2. Evidence to show for not paying rent

If the tenant doesn’t pay rent, and they dispute that claim, it’s important that you show the judge the following:

  1. Your lease agreement - Showing the terms of the agreement, when rent is due, and any penalties for late payment.
  2. All payments - Showing all previous payments, how they were normally made (check, credit card, ACH, etc…), and what date they were normally paid on.
  3. Any payment returns - If their check bounced, their bank account had insufficient funds, or they did a chargeback dispute on their credit card, show this to the Judge. Also show any fees your bank may have charged you, and any penalties you are owed according to your lease agreement.
  4. All messages - If you sent your tenant automated or manual payment reminders by text, email, a letter, or mail, it’s important to show this. While it’s usually not needed, it’s still good to show that they were aware of the situation and were given time to cure and make payment. This is why it’s always best to have everything in writing instead of any phone calls or face-to-face meetings.

3. Evidence to show for lease violations

If you are evicting the tenant for lease violations, for example, noise complaints, unauthorized pets, or property damages, it’s important to show proof from any of the following methods:

  1. Security Cameras - If you have a surveillance system that can show them committing the crime or lease violation, it’s safe to say you will normally win this dispute.
  2. Video - If you didn’t catch them in the act, the next best thing is to record a video with your phone of any damages or the lease violation.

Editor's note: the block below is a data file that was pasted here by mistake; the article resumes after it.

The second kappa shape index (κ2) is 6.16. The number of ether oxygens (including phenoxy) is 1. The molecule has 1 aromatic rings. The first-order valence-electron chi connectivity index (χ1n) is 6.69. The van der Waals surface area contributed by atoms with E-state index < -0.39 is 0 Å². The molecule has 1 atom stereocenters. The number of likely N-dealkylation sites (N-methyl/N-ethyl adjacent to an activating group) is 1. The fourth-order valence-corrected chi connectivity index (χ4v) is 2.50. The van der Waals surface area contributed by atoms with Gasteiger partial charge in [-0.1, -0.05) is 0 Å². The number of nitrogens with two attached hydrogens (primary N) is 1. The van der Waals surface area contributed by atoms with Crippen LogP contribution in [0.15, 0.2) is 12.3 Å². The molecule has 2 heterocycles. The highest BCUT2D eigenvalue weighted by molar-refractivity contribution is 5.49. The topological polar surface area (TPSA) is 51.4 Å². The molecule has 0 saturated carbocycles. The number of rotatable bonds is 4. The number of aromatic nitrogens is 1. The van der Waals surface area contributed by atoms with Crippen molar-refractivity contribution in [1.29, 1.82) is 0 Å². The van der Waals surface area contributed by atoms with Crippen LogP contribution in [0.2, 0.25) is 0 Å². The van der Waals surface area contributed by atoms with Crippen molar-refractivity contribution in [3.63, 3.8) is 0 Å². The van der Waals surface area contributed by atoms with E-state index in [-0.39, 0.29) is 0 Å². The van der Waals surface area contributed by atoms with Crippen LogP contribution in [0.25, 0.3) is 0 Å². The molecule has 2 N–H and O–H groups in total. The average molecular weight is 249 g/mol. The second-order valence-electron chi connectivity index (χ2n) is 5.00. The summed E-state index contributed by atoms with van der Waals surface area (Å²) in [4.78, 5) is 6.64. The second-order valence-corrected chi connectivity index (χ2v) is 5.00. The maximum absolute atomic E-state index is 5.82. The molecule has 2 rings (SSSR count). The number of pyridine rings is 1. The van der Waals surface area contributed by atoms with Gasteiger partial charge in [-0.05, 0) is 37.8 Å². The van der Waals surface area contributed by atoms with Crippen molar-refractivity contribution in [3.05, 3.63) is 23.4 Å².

3. Pictures - They say a picture is worth a thousand words. In this case, a picture could be worth thousands of dollars! Even if you take a video, it’s important to show the Judge any pictures too as it’s usually easier to see by email or printed.
  4. Lease Terms - Once again, show the court which term they violated in their lease agreement. Don’t worry if you don’t have every single term spelled out in your rental agreement. If the violation is bad enough, it might not be needed to have it written. As a good practice though, start adding all of the potential reasons to evict a tenant into your agreement.

Asking for Possession

1. Filing a Motion to Obtain Judgment and get a Judgment for Possession

A landlord has to provide a strong argument backed up by solid evidence against their tenant in order to win. Should the tenant fail to show up to the hearing, the landlord may win by default.

Either party may appeal the judgment within 30 days from the time Judgment for Possession was issued by the court.

2. Next procedure if the tenant disagreed and filed an answer